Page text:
- He may demand the acknowledgment of his authorship of the work -what is called the paternity of the work-.
- He may prevent any modification or alteration of the original work, as long as it is detrimental to his interests or reputation, claiming respect for it -which is called the integrity of the work-.
- It will have the power to vary the original work as long as the rights previously acquired with third parties are respected, as well as the claim for the protection of cultural property.
- If he wishes, he may withdraw the work from the market, subject to compensation to the holders of the exploitation rights (if any).
- What are patrimonial rights within copyright?
Economic rights are rights that have an economic and transferable character.
The author has the power to authorize or prohibit the commercial use of his work, so, as we have seen throughout the article, we will have to negotiate with the parties involved in the acquisition of these rights.
Among the economic rights we can distinguish two types of rights: Those of exploitation and those of simple remuneration.
- What are exploitation rights?
Usually confused with patrimonial rights, exploitation rights entitle the author to decide on the use of his work, which may not be carried out without his authorization.
- What are the exploitation rights under the Intellectual Property Law?
According to the Intellectual Property Law, exploitation rights include the following:
- Right of reproduction, which grants the ability to produce or authorize the production of copies of a protected work, by any means and in any other medium.
- Right of adaptation or transformation, which facilitates the so-called derivative works, among which you could find, for example, musical arrangements.
- Right of publication, which authorizes the disclosure of the work by any means.
- Distribution right, which authorizes the delivery of the work to the public for the first time, either through a sale or other forms of distribution.
- Right of communication, interpretation and public performance, which allows any action through which access to a work is given. This would include, among others, the performance of a musical work in a concert, the transmission of a song in a media or the projection of an audiovisual piece containing such work.
- What are simple remuneration rights?
Remuneration rights, unlike exclusive rights, do not entitle the holder to authorise or prohibit acts of exploitation of his work or protected subject-matter by the user, although they do oblige the user to pay a monetary amount for the acts of exploitation he carries out, an amount that is determined either by law or, failing that, by the collecting societies’ general tariffs.
These rights are two in particular:
- Resale right in resale of plastic originals.
- The right to remuneration or compensation for private copying.
- What is private copying levies?
Compensation for private copying is what is colloquially known as the digital levy.
What this levy establishes is an obligation to pay a previously fixed lump sum whenever we buy a digital device capable of reproducing works subject to copyright.
For example, when we copy to our mobile phone an mp3 song that we have previously purchased, this is detrimental to the copyright holders of that song, who no longer receive any remuneration for the private copy that we have just made.
To avoid this, this digital levy is established on any device capable of playing or storing songs, books, videos and other goods protected by copyright.
- What is the amount of compensation for private copying?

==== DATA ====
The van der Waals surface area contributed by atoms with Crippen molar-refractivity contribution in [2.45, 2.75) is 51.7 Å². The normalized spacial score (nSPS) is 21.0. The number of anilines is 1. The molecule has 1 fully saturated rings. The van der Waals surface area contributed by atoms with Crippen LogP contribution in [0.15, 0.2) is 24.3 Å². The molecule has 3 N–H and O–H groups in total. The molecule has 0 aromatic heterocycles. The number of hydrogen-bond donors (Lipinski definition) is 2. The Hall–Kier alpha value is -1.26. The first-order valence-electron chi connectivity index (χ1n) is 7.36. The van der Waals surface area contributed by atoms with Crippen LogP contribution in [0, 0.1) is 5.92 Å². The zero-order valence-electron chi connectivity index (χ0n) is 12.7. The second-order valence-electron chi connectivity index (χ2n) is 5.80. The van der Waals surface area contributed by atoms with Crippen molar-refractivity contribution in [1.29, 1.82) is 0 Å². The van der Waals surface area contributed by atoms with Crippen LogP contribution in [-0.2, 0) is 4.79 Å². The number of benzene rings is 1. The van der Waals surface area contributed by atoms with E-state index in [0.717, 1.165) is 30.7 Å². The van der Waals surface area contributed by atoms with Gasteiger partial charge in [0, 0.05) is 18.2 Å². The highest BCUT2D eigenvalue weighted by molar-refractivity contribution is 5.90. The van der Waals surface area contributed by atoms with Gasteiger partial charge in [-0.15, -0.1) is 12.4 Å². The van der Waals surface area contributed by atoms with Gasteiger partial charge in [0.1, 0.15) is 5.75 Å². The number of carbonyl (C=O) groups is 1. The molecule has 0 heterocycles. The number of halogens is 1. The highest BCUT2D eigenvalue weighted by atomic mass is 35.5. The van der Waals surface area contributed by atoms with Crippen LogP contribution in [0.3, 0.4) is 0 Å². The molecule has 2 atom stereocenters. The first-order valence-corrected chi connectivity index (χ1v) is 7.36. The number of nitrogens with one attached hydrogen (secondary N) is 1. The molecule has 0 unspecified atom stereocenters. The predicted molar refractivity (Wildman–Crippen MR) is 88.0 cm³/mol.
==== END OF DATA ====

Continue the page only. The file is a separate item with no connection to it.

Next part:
According to current legislation, the following compensation has to be applied depending on the type of device:
|Multifunction inkjet or laser printers||5,25 €|
|Printers, copiers and scanners capable of making up to 39 copies per minute||4,50 €|
|Dedicated or mixed CD recorders||0,33 €|
|Dedicated or mixed versatile disc recorders, or compact and versatile disc recorders||1,86 €|
|Non-recordable compact discs||0,08 €|
|Rewritable compact discs||0,10 €|
|Versatile non-rewritable discs||0,21 €|
|Versatile rewritable discs||0,28 €|
|USB sticks and other memory cards not embedded in other devices||0,24 €|
|Non-integrated hard disks that support the playback of video, text, audio or other audio, visual or audio-visual content||6,45 €|
|Discs integrated in equipment, allowing the reproduction of video, text, audio or other audio, visual or audiovisual content, excluding discs integrated in video game consoles which do not allow reproductions covered by the private copying limit, and decoders for digital TV signals||5,45 €|
|Portable devices that allow the playback of video, text, audio or other audio, visual or audio-visual content in compressed format, and portable electronic devices with touch screen (e.g. tablets)||3,15 €|
|Mobile phones with video, text, audio or other audio, visual or audio-visual content playback functionality||1,10 €|
These amounts are implicit in the final price of each product, so each person would already be paying the author as private copying compensation.
- What is an assignment of rights contract?
A contract of rights assignment is a contract in which one party assigns any rights it may have to something, either a right in itself or a material item, to another person.
- What is a publishing contract in the music industry?
The musical work publishing contract is the agreement between the author and the publisher by which the former undertakes to deliver a work to the publisher, who is obliged to pay the author an economic consideration -the royalty-.
In exchange, the publisher may reproduce, distribute and sell the work at will.
- Licenses of use and rights: What are they and how do they differ?
- Is it possible to get all the rights of a song?
- How to buy or acquire the rights of a song step by step
- The main reason for buying the rights of a song
- Do you really need to get music rights?
- Economic alternatives to get the song’s rights: royalty-free music licenses
- FAQ. Frequently Asked Questions about copyright in music